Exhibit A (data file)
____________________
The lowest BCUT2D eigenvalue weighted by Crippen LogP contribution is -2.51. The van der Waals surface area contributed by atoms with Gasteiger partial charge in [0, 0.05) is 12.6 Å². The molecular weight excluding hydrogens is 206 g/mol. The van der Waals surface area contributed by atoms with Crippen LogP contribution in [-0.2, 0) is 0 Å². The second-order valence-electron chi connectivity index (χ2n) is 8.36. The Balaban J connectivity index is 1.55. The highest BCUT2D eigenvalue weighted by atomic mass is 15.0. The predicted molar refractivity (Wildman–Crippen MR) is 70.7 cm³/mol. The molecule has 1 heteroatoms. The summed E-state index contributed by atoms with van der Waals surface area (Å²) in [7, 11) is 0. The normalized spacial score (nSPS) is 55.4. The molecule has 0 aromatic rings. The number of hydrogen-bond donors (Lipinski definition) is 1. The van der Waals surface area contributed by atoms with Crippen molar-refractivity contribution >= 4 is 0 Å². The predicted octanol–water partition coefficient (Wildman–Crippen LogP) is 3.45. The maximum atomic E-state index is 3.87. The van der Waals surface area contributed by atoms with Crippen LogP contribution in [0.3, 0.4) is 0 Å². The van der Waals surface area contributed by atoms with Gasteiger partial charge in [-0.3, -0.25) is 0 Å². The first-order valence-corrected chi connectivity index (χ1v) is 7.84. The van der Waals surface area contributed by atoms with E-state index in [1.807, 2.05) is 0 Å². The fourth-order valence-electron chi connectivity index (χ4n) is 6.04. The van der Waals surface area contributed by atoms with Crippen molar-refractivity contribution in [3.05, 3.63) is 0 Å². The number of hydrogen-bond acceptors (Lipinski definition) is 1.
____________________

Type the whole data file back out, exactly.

The lowest BCUT2D eigenvalue weighted by Crippen LogP contribution is -2.51. The van der Waals surface area contributed by atoms with Gasteiger partial charge in [0, 0.05) is 12.6 Å². The molecular weight excluding hydrogens is 206 g/mol. The van der Waals surface area contributed by atoms with Crippen LogP contribution in [-0.2, 0) is 0 Å². The second-order valence-electron chi connectivity index (χ2n) is 8.36. The Balaban J connectivity index is 1.55. The highest BCUT2D eigenvalue weighted by atomic mass is 15.0. The predicted molar refractivity (Wildman–Crippen MR) is 70.7 cm³/mol. The molecule has 1 heteroatoms. The summed E-state index contributed by atoms with van der Waals surface area (Å²) in [7, 11) is 0. The normalized spacial score (nSPS) is 55.4. The molecule has 0 aromatic rings. The number of hydrogen-bond donors (Lipinski definition) is 1. The van der Waals surface area contributed by atoms with Crippen molar-refractivity contribution >= 4 is 0 Å². The predicted octanol–water partition coefficient (Wildman–Crippen LogP) is 3.45. The maximum atomic E-state index is 3.87. The van der Waals surface area contributed by atoms with Crippen LogP contribution in [0.3, 0.4) is 0 Å². The van der Waals surface area contributed by atoms with Gasteiger partial charge in [-0.3, -0.25) is 0 Å². The first-order valence-corrected chi connectivity index (χ1v) is 7.84. The van der Waals surface area contributed by atoms with E-state index in [1.807, 2.05) is 0 Å². The fourth-order valence-electron chi connectivity index (χ4n) is 6.04. The van der Waals surface area contributed by atoms with Crippen molar-refractivity contribution in [3.05, 3.63) is 0 Å². The number of hydrogen-bond acceptors (Lipinski definition) is 1.